A family friend bought some old table radios at Goodwill for me to play with. I managed to re-wire one so that the local oscillator became a power oscillator fed into an antenna and the audio portion got converted into a modulator. This was my first home brew transmitter and it had enough range to reach a few of our close neighbors, and I would go over to their house and tune in “my” radio station (which was usually repeating a commercial station at that time).
I continued to play with similar low power transmitters like this into Jr. High school where I met some new friends, Scott Shangle, Jim Dolan, and a few others. By this time I had converted a ham radio transmitter, a DX-40, to operate on the AM band, had put together a make-shift studio, and was, for a few hours of the day, operating a bootleg station.
They too were operating a bootleg station. They had modified an Apellco marine transmitter to do duty in the AM band. We used to take long walks to check out the range of our bootleg stations.
In 9th grade, I was permitted to go across the street to the high school for a radio class. The high school had an FM station, KNHC, at the time it was 320 watts but even at that low power it had a very good signal, actually better I think then it was before they got their power increase to 1500 watts.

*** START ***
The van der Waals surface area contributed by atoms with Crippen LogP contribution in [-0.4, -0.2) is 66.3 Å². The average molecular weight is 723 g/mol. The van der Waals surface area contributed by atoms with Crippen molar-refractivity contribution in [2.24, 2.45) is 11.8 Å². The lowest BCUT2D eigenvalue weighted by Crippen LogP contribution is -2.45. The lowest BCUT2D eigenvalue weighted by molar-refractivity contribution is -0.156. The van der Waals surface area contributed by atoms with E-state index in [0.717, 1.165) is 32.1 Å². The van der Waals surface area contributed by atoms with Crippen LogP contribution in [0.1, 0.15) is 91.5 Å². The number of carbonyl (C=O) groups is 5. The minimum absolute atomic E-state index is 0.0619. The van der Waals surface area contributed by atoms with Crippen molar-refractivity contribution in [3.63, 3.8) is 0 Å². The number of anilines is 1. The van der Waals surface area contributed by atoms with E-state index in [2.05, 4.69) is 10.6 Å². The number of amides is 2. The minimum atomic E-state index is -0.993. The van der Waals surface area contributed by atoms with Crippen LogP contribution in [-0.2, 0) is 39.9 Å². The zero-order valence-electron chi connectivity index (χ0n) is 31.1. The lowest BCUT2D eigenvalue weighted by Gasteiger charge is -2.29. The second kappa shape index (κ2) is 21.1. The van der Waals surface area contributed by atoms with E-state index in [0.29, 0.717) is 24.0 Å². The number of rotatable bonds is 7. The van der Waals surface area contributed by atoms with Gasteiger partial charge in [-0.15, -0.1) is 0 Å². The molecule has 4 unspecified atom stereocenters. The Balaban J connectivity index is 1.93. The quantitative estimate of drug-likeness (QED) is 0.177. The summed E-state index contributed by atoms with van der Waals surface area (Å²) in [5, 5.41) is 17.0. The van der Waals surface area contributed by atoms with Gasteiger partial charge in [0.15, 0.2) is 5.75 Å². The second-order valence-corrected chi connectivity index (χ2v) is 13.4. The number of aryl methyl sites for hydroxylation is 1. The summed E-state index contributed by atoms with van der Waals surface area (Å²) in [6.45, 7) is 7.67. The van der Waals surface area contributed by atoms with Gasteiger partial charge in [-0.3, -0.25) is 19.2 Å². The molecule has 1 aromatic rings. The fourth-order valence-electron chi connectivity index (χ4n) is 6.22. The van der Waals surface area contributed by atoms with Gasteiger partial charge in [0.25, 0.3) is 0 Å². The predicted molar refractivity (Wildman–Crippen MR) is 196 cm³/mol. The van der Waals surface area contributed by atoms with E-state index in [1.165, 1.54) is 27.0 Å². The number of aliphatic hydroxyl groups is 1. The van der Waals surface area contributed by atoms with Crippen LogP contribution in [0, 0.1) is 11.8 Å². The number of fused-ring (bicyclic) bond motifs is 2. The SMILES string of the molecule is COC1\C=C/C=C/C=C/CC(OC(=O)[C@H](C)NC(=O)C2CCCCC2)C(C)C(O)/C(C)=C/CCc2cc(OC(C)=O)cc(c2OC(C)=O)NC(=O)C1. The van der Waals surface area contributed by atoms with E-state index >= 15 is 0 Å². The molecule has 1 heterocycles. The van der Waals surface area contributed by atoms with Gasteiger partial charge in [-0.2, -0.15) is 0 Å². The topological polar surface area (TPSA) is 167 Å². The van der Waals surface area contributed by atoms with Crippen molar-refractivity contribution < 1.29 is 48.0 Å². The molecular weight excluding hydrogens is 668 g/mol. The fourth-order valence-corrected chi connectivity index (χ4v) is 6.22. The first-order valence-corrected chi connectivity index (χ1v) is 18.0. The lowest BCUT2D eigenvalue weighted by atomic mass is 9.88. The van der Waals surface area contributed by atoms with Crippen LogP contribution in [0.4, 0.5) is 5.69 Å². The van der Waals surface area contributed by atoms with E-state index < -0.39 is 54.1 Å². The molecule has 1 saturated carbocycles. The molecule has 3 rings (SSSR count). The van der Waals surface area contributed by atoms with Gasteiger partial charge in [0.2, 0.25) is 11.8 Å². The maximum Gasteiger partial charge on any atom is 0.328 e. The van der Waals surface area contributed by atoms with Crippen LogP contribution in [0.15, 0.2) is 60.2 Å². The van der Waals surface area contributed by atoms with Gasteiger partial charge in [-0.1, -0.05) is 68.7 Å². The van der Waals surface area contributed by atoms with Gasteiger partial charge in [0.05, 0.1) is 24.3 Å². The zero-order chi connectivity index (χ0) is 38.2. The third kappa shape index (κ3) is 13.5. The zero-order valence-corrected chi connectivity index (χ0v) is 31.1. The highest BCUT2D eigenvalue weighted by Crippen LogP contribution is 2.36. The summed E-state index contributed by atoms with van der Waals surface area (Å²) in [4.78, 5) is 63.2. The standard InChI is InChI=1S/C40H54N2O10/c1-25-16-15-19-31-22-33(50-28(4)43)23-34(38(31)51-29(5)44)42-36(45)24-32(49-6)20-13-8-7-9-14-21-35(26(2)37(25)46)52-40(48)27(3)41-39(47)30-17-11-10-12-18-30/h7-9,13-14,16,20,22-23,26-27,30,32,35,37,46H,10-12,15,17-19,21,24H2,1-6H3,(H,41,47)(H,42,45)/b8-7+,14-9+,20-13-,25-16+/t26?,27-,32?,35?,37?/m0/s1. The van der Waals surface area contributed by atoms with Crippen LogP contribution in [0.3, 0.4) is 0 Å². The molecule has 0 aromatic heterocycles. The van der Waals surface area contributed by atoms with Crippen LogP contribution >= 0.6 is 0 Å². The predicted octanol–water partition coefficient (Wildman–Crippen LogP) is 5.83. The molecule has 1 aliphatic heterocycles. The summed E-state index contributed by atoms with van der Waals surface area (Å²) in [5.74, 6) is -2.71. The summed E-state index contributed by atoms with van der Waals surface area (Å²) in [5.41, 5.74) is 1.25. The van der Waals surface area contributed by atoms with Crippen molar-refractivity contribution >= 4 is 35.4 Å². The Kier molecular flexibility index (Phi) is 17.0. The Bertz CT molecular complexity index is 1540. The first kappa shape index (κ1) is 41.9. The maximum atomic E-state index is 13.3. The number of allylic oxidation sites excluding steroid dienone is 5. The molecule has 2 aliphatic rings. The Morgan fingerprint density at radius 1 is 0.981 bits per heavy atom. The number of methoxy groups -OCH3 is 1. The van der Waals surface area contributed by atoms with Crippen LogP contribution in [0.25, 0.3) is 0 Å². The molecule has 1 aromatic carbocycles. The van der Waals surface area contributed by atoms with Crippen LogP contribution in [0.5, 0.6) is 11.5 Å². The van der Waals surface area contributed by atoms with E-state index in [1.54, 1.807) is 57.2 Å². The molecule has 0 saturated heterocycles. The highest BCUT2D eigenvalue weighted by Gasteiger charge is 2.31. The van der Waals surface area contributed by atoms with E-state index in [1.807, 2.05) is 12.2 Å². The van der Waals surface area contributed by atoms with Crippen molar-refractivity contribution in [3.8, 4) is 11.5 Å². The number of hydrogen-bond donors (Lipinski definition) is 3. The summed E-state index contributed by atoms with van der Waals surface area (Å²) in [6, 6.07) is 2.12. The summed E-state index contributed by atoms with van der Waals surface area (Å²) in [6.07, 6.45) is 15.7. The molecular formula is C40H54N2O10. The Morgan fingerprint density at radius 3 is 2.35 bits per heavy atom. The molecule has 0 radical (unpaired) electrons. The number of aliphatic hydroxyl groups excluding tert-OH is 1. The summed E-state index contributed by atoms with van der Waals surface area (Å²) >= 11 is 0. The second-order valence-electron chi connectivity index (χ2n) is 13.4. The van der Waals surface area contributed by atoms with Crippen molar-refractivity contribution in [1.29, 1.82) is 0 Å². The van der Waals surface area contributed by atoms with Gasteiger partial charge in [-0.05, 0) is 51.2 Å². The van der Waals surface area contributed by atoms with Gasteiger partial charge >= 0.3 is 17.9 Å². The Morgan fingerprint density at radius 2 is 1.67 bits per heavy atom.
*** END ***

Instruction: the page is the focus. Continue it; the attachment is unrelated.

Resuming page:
I met many people there, Evan Green, Dan House, Arny Ringstad, Dan Toey, Keith Jackson, Dale Mortimer, Mike Dennison, Brian Swadner. Also, an old friend that I had known in elementary school moved back into the neighborhood, Jim Hepworth. These were all people in KNHC and there were many more whose names aren’t coming to me right now.
Of these, I didn’t know Keith or Dale very well but they were On-Air personalities at KNHC that I very much liked their style at the time.